A safe way of looking at situations like this is that revealing extra information for next game is a small mistake, but losing a game you would have won is a catastrophic mistake. You need to be very confident that your risk of losing the game through these tricks is minimal, but it is an error to say that it needs to be known to be zero. The next class of games are those in which you've won, especially when you have the kill in hand or more counters ready than they have cards. In those games, your goal becomes to extract the maximum amount of information from your opponent while giving away as little information as possible. Meanwhile, your opponent is still trying to win the game because he doesn't know that this is impossible. If you know that it is almost impossible for you to lose and you don't need the time on the clock, it makes sense to see how your opponent tries to climb out of it. If you can look through his hand, even better. If you can look through his deck, better still.

That brings us back to the more conventional situation where a lot of players will sometimes be willing to concede to hide information – the opponent is casting a card like Cranial Extraction and is about to see your deck. In the case of Cranial Extraction, you obviously want to wait until they name a card before you make your decision, but once they do that and reveal that information to you, then you need to decide whether you think the game is worth fighting. If you can't win, showing off your deck will only serve to cripple you for the rest of the match and potentially even after the match, if you have a bizarre deck that your opponent might now prepare for or even copy. Here the payoff is so clear that it is easy to justify giving up the ghost. However, people forget that losing a game you were almost certainly going to lose anyway is no different from almost certainly winning a game rather than winning it. This is unlikely to be the biggest hole in your game, but it is still a significant hole.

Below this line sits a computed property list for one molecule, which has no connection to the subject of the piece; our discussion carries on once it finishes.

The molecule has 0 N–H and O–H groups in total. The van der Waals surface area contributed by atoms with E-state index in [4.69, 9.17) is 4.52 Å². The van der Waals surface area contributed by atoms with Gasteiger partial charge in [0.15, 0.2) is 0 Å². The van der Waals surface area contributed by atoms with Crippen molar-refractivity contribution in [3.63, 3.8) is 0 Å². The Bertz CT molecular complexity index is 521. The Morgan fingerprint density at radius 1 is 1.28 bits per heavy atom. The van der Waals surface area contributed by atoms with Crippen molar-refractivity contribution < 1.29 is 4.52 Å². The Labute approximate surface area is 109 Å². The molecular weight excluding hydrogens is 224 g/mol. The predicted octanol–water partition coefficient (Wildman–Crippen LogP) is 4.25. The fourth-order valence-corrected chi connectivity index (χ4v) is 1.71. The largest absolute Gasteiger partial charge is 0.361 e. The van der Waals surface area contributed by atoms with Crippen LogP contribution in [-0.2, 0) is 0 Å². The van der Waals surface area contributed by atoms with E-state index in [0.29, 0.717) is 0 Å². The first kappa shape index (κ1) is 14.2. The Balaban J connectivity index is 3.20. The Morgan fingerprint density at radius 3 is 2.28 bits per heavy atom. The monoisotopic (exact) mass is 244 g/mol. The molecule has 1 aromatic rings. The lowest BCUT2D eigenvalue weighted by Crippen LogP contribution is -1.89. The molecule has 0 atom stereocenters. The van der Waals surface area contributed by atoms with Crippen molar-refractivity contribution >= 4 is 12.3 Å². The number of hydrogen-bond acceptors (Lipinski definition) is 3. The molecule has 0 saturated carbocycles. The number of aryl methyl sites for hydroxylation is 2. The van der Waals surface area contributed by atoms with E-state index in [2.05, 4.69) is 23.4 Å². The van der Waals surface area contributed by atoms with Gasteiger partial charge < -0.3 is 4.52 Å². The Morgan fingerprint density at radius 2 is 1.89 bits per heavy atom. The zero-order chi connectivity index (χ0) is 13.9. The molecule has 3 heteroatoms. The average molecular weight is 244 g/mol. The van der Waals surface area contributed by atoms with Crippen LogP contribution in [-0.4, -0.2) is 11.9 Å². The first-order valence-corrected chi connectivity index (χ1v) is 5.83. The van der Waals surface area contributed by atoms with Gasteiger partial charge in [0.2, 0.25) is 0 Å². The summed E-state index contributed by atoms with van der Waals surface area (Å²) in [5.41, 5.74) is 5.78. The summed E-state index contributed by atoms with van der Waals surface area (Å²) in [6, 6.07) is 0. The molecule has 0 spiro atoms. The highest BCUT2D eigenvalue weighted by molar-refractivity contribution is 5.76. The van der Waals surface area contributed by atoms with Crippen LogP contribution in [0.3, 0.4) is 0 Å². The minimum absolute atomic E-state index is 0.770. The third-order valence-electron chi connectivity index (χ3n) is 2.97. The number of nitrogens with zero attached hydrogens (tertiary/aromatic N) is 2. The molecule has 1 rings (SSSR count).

It was also a hole of mine when I was playing professionally. I was good at knowing when to give up a lot game or use that game to get information, making hopeless attacks or declining to play cards on the off chance that my opponent would show me cards. There is a freedom in knowing you can't win, and that's even more true when your opponent doesn't know it. However, I was much worse at the harder job of knowing when not to cash in the win. I would tense up and get nervous whenever I thought that I could win the game, afraid that I would throw the game away, especially when it involved doing something complicated or taking a risk. I knew in the back of my mind that I should be worried about issues of information, but all I wanted to do was make sure that I won. I was aware enough to know that it was imprecise, but I couldn't create enough momentum to fix it.

Next week my goal is to deal with examples of these situations – you need to decide whether to end the game or allow it to continue. As much detail as possible should be included, but I will consider anything that raises interesting strategic questions.